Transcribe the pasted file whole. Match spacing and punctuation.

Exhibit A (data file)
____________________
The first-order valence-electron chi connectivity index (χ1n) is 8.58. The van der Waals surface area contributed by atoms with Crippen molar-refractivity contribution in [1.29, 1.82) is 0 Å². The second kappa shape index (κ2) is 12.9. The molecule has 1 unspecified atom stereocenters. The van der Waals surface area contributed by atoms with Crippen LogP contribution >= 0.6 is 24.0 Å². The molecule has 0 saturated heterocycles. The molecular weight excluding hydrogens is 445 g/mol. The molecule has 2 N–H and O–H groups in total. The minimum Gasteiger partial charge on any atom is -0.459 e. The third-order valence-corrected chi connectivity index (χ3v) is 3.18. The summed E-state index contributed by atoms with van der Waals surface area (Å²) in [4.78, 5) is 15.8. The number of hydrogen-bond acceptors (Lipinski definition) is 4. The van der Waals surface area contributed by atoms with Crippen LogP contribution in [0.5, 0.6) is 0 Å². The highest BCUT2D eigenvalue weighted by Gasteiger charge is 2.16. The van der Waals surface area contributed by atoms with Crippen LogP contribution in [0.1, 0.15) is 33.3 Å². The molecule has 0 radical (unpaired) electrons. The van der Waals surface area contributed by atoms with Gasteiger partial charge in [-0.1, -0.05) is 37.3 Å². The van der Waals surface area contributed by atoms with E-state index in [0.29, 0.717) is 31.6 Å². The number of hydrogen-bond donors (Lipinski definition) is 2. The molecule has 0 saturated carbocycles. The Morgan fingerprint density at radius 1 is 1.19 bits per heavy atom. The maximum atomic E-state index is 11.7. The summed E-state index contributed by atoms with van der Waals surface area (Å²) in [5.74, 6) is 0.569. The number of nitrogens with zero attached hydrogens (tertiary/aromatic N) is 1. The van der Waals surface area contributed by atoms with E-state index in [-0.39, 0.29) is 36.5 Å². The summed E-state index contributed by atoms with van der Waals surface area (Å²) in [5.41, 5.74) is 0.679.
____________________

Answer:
The first-order valence-electron chi connectivity index (χ1n) is 8.58. The van der Waals surface area contributed by atoms with Crippen molar-refractivity contribution in [1.29, 1.82) is 0 Å². The second kappa shape index (κ2) is 12.9. The molecule has 1 unspecified atom stereocenters. The van der Waals surface area contributed by atoms with Crippen LogP contribution >= 0.6 is 24.0 Å². The molecule has 0 saturated heterocycles. The molecular weight excluding hydrogens is 445 g/mol. The molecule has 2 N–H and O–H groups in total. The minimum Gasteiger partial charge on any atom is -0.459 e. The third-order valence-corrected chi connectivity index (χ3v) is 3.18. The summed E-state index contributed by atoms with van der Waals surface area (Å²) in [4.78, 5) is 15.8. The number of hydrogen-bond acceptors (Lipinski definition) is 4. The van der Waals surface area contributed by atoms with Crippen LogP contribution in [0.5, 0.6) is 0 Å². The highest BCUT2D eigenvalue weighted by Gasteiger charge is 2.16. The van der Waals surface area contributed by atoms with Crippen LogP contribution in [0.1, 0.15) is 33.3 Å². The molecule has 0 radical (unpaired) electrons. The van der Waals surface area contributed by atoms with Gasteiger partial charge in [-0.1, -0.05) is 37.3 Å². The van der Waals surface area contributed by atoms with E-state index in [0.29, 0.717) is 31.6 Å². The number of hydrogen-bond donors (Lipinski definition) is 2. The molecule has 0 saturated carbocycles. The Morgan fingerprint density at radius 1 is 1.19 bits per heavy atom. The maximum atomic E-state index is 11.7. The summed E-state index contributed by atoms with van der Waals surface area (Å²) in [5.74, 6) is 0.569. The number of nitrogens with zero attached hydrogens (tertiary/aromatic N) is 1. The van der Waals surface area contributed by atoms with E-state index in [-0.39, 0.29) is 36.5 Å². The summed E-state index contributed by atoms with van der Waals surface area (Å²) in [5.41, 5.74) is 0.679.